Learn about tools that System Administrators can use to reduce the time spent performing tasks involving multiple servers.
Every System Administrator knows the feeling of doing repetitive tasks, be it checking for some registry key on every single server, checking the version of Java installed on every single server, or just checking that a task completed on… every… single… server.
If your environment consists of only a few servers, congratulations, your pain is negligible. But there are others out there that manage dozens, hundreds, even (gulp!) thousands of servers. It doesn’t matter if these are file servers, domain controllers, web servers, or email servers. If you manage that many servers, you’re doomed. It’s not uncommon to hear the following from our fellow network admins, security analysts, etc.:
“John, we need to install this security update on all our web servers. Don’t worry, it’s just a hotfix.”
“Rob, we need to enable SNMP with this community string ‘ohgodpleaseno’ on all our servers, pronto!”
“Peter, we’re getting audited. Please let me know all servers that have the Wild Kitty RAR unarchiver installed!”
And these are only a few examples of tasks you might be asked to perform on a daily basis. There are many, many, many more out there that range from very common to just borderline magic.
Now, there are several approaches you can take to complete any of these tasks. You could log in to every server, do your work, and log out. Not very efficient. You could write a script that does the work for you. This method is very tricky. Is it worth the time spent to make and maintain the script for the task that you’ll perform? How often will you need to do this task? For how long? The following diagram provides a nice guide for how much time you should spend on making these tasks more efficient:
If it’s a one-off request, then it’s probably not a great idea to make a script that will take about the same time to create as the time it will save.
So are we completely doomed? There has to be a way we can complete this one-off request efficiently. Well, there is. In fact, there are many tools out there that will help us do just that. Here is an example of two tools that together, save lives (those hours of work do add up, you know):
The power of PSExec and BatchPatch
PsExec is a light-weight telnet replacement that lets you execute processes on other systems, complete with full interactivity for console applications, without having to manually install client software. PsExec's most powerful uses include launching interactive command-prompts on remote systems and remote-enabling tools like IpConfig that otherwise do not have the ability to show information about remote systems.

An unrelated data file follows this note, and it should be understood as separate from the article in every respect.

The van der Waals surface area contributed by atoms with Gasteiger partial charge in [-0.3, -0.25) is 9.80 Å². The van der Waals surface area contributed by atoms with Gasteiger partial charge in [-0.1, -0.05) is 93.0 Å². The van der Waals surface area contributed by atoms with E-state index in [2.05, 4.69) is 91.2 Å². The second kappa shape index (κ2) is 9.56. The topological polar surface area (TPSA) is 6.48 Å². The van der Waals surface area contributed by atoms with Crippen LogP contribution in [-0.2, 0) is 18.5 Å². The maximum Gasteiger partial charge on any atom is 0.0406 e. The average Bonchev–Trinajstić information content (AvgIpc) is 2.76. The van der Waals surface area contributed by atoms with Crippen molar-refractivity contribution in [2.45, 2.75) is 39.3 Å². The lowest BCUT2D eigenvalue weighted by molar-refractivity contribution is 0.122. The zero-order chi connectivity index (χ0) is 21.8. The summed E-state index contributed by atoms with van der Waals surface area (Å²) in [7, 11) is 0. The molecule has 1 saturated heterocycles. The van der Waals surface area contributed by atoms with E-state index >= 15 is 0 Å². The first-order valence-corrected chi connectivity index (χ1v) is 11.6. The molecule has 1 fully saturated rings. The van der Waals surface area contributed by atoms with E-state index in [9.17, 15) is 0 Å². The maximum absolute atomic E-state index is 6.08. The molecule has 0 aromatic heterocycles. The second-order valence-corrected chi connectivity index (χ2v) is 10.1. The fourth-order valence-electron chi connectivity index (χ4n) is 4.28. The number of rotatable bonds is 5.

BatchPatch is… well, BatchPatch. That is, it’s a great solution for deploying patches across many computers at the same time. Remember that hotfix that needs to be installed? Piece of cake! Need to update the registry on all your servers for those SNMP changes? Done. How fast? Try about 1-2 seconds per server. 1-2 seconds. One Mississippi, two Mississippi. There, we just changed it on a server. But it must have taken a while to set it up right? Yeah, it takes about 5 minutes, depending on your environment. I know, I know. Slow. Is it hard to use, you ask? Do you know how to copy and paste? Then you can use BatchPatch.
Why don’t we go over one of those tasks just to show exactly how it’s done? Let’s try getting a registry key off a few servers.
This is your main BatchPatch screen. Here is where you add computers and create tasks. Click the plus sign on the toolbar to add the hosts you want to manage.
Enter the hosts, IP address, or DNS hostname.
Press Ctrl + A to highlight all, then right click and select Get Information -> Get Registry/Key Value
Enter the specific key or value you want to retrieve. Click OK.
The results are in. In less than 30 seconds.
The results display detailed information, including any errors and explanations of what they mean. Easy.
This brief example is only a very tiny display of the capabilities of this application. You can deploy MSI packages, batch files, PowerShell scripts, and much more. The possibilities provided by the management power of BatchPatch are nearly infinite.
So the next time you find yourself doing a task that’s only required once and will take all day (or worse, several days) to complete, remember that there are tools out there that can make your life easier.
Stay tuned for the next part of this series, in which I will talk about tools that help with other types of repetitive tasks, things that you have to repeat daily, weekly, monthly, etc. Do you have any questions about server management? Do you want to know more about how WSOL’s hosting services can handle these sorts of tasks for you? Please contact us to speak with a Hosting Engineer, or leave a comment below.
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